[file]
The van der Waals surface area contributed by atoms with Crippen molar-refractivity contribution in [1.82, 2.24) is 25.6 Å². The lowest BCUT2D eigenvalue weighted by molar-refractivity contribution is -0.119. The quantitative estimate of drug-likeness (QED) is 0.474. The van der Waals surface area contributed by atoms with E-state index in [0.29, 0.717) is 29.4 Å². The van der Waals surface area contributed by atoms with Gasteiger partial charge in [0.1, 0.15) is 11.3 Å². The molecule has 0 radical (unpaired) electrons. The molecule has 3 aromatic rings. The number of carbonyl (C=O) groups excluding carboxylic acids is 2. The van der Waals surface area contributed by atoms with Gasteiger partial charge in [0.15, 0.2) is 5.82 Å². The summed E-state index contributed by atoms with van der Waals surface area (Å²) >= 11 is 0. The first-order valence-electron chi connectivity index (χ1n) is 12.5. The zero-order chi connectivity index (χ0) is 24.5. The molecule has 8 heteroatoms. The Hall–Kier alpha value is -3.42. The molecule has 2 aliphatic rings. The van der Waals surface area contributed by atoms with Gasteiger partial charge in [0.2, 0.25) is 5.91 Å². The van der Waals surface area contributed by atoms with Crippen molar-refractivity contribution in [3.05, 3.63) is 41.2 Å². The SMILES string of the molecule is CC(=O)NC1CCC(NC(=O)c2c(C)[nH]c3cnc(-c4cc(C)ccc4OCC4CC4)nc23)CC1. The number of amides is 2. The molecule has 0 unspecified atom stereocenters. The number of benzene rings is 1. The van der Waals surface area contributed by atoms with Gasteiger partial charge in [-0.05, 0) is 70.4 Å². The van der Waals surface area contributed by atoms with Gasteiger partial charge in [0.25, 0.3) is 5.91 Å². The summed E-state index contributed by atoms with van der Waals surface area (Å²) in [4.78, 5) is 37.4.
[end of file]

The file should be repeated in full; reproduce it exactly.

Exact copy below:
The van der Waals surface area contributed by atoms with Crippen molar-refractivity contribution in [1.82, 2.24) is 25.6 Å². The lowest BCUT2D eigenvalue weighted by molar-refractivity contribution is -0.119. The quantitative estimate of drug-likeness (QED) is 0.474. The van der Waals surface area contributed by atoms with E-state index in [0.29, 0.717) is 29.4 Å². The van der Waals surface area contributed by atoms with Gasteiger partial charge in [0.1, 0.15) is 11.3 Å². The molecule has 0 radical (unpaired) electrons. The molecule has 3 aromatic rings. The number of carbonyl (C=O) groups excluding carboxylic acids is 2. The van der Waals surface area contributed by atoms with Gasteiger partial charge in [0.15, 0.2) is 5.82 Å². The summed E-state index contributed by atoms with van der Waals surface area (Å²) >= 11 is 0. The first-order valence-electron chi connectivity index (χ1n) is 12.5. The zero-order chi connectivity index (χ0) is 24.5. The molecule has 8 heteroatoms. The Hall–Kier alpha value is -3.42. The molecule has 2 aliphatic rings. The van der Waals surface area contributed by atoms with Gasteiger partial charge in [0.2, 0.25) is 5.91 Å². The van der Waals surface area contributed by atoms with Crippen molar-refractivity contribution in [3.05, 3.63) is 41.2 Å². The SMILES string of the molecule is CC(=O)NC1CCC(NC(=O)c2c(C)[nH]c3cnc(-c4cc(C)ccc4OCC4CC4)nc23)CC1. The number of amides is 2. The molecule has 0 unspecified atom stereocenters. The number of benzene rings is 1. The van der Waals surface area contributed by atoms with Gasteiger partial charge in [-0.05, 0) is 70.4 Å². The van der Waals surface area contributed by atoms with Gasteiger partial charge in [0.25, 0.3) is 5.91 Å². The summed E-state index contributed by atoms with van der Waals surface area (Å²) in [4.78, 5) is 37.4.